{Caveat lector: This post is long. Do not proceed if you are in a hurry.}

I was 13 years old when I let the harpies in. I didn’t even know I was doing it. I couldn’t know how much damage I was wreaking on myself by opening the door to these shrieking uglies. Of course, they didn’t start by shrieking. They wormed themselves along the lines of my devotion to God. “God hates the proud,” they said. “Are you humble enough?” And then they whispered words of condemnation, words that in my youthful naivete I thought were wise words, words meant to humble me and rid me of my pride and draw me closer to God. I could not have said this then. I did not know what I was doing, or what the harpies were doing.

Twenty-six years later, they had become part of me, the ugly soundtrack in my head. They screeched with delight over my every failing. Every time I raised my voice or, God forbid, actually yelled at my kids, they’d keel over in gloating glee. “You yelled at your precious children? These creatures God entrusted to you! That’s awful. That’s terrible. You’re a horrible mother.”

Every time I questioned my calling as a writer, they’d cackle and cry, “Writing is a waste of your time. No one reads your words. Clearly, you’re not very good at this. You’re a fraud, a poser, a loser.”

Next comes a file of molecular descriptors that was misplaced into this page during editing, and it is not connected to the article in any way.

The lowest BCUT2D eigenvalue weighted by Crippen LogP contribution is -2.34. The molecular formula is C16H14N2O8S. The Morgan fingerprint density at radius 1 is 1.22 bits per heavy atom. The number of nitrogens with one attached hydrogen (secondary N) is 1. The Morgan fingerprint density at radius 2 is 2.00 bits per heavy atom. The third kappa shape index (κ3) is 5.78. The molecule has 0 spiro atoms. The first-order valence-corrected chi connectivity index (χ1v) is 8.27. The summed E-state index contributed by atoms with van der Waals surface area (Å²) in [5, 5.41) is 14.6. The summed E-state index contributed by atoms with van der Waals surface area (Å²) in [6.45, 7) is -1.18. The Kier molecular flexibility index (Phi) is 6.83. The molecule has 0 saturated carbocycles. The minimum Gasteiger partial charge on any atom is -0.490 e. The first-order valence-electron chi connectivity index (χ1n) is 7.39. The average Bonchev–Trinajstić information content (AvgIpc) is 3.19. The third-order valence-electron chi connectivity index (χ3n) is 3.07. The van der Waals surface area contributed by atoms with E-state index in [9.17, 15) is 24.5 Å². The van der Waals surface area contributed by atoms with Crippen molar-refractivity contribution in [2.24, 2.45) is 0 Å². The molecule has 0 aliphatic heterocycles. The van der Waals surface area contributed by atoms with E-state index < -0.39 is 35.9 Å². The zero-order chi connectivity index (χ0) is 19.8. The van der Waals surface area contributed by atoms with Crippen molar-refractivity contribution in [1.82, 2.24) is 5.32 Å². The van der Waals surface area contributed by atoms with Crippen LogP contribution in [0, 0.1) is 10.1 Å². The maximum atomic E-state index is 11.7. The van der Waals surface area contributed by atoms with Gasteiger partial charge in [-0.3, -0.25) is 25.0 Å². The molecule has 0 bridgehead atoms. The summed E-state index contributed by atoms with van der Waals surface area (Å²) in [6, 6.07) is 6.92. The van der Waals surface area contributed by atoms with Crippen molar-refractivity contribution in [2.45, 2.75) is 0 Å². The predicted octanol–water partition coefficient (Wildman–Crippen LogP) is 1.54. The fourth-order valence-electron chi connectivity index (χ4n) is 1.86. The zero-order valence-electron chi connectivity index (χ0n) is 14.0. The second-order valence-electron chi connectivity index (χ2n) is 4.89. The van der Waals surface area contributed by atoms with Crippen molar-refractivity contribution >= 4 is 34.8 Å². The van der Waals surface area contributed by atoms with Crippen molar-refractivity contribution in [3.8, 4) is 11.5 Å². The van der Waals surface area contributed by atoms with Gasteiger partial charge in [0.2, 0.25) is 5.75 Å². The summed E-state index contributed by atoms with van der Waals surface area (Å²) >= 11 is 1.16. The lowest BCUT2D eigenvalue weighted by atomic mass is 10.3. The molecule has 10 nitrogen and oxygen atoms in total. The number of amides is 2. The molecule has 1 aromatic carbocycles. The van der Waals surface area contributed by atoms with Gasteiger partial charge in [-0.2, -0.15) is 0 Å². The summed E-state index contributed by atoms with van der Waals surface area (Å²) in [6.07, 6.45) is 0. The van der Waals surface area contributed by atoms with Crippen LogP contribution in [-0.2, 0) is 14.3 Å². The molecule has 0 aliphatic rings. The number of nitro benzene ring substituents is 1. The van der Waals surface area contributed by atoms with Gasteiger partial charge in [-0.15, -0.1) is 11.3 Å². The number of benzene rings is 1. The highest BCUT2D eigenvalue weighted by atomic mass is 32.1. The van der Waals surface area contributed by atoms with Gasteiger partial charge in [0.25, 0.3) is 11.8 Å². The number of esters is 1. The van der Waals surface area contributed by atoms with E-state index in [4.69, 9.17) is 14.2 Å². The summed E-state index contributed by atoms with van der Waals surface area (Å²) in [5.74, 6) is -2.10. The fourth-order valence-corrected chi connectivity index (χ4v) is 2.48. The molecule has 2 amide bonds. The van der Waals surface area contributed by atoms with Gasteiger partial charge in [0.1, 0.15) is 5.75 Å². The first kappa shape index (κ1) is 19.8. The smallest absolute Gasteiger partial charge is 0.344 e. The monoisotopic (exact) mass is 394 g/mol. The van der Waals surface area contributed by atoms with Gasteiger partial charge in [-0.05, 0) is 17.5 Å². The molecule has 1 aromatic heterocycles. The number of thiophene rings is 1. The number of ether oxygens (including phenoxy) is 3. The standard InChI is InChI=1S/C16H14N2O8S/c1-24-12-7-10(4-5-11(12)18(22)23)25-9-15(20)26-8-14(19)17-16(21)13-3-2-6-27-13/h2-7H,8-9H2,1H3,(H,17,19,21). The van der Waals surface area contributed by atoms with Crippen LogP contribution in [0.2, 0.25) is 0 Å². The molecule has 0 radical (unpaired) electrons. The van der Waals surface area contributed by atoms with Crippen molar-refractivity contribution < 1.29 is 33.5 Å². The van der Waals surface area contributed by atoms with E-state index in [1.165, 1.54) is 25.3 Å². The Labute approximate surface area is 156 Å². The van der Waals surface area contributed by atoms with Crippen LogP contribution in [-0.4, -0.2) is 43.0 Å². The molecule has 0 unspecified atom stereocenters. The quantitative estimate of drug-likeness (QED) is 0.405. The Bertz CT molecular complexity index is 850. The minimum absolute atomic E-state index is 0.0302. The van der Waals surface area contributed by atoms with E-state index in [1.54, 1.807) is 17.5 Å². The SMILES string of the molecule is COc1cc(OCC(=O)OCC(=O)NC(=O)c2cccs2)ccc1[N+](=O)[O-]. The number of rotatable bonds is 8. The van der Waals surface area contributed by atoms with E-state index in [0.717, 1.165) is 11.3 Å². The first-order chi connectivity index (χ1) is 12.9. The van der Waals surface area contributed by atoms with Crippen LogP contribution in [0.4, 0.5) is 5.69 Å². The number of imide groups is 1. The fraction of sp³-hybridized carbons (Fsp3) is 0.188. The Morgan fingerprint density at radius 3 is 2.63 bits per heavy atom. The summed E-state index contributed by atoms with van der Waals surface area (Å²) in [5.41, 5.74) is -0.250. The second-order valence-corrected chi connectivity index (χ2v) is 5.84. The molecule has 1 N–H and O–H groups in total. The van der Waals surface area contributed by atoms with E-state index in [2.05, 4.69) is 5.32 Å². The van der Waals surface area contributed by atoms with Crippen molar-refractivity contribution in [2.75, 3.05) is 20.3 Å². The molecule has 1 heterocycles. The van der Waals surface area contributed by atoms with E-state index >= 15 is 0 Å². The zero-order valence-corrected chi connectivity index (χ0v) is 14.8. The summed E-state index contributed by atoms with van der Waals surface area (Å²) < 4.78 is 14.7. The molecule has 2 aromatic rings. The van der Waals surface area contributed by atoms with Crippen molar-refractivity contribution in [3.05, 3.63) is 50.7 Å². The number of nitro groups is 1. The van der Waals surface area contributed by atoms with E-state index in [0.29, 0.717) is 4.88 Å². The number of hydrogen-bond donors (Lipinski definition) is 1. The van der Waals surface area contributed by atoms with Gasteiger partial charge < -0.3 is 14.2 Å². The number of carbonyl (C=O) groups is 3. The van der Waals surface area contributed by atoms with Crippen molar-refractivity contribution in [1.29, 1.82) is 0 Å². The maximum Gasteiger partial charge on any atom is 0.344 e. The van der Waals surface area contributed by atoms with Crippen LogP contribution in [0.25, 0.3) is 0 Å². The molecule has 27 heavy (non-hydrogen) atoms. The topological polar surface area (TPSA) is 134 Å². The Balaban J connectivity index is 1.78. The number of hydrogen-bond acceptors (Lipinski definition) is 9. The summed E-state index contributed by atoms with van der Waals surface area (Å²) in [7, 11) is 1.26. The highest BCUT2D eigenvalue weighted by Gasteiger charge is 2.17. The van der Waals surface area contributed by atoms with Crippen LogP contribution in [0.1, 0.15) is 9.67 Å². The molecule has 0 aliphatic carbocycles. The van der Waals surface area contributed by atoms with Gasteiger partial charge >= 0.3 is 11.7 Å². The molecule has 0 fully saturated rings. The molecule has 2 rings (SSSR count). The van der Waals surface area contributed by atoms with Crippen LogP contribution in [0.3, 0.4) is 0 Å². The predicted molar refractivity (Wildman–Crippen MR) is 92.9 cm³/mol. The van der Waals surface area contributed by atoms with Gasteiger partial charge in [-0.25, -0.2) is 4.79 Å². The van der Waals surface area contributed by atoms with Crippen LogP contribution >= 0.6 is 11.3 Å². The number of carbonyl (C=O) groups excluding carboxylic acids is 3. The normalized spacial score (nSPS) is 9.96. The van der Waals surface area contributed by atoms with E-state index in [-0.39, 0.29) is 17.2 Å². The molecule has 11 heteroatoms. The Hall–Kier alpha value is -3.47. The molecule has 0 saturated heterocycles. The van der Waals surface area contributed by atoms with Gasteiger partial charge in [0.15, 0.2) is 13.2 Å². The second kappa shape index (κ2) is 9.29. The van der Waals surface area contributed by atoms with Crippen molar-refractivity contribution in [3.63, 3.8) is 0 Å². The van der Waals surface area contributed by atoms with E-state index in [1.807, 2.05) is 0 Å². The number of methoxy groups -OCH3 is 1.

Every time I felt overwhelmed by my life, they’d spit poison in my ears. “See,” they’d hiss through their blood-red lipstick, “you can’t hack it. You’re weak and pathetic, and you’ll never be any better than you are now. You’re a joke and a failure.”

My thoughts ran their constant litany of accusation, fear-mongering, self-pity, self-loathing, self-flagellation, and condemnation.

My spiritual director, Margie, had been telling me for ten years, “Kimberlee, you know that’s not the voice of God, right? You know that God’s voice is a voice of love.”

And I had nodded and said yes, which was true. I knew that God loved me. Of course I did. I was a cradle Christian. I’d been actively trying to follow Jesus my entire conscious life. How many millions of times had I sung “Jesus Loves Me” or some other song that proclaimed the love of God? Of course I knew those ugly voices weren’t God’s.

Except I didn’t. And I didn’t know that I didn’t know until one December morning when Margie said something that turned my thought-life upside down. Or rather, right side up.

If the scene were a cartoon, we’d be pictured sitting in the small room at the back of Margie’s house, where we’ve been sitting and praying every month for a dozen years now. Through the windows at my back and hers, you’d glimpse the bare branches of trees against the gray winter sky. In a speech bubble coming out of Margie’s mouth would be, “blah blah blah crucifixion process blah blah blah.”

Seriously. At the time it felt as though I had cotton in my ears that suddenly and only for a moment got pulled out so I could hear those two words: crucifixion process. But those two words were what I needed.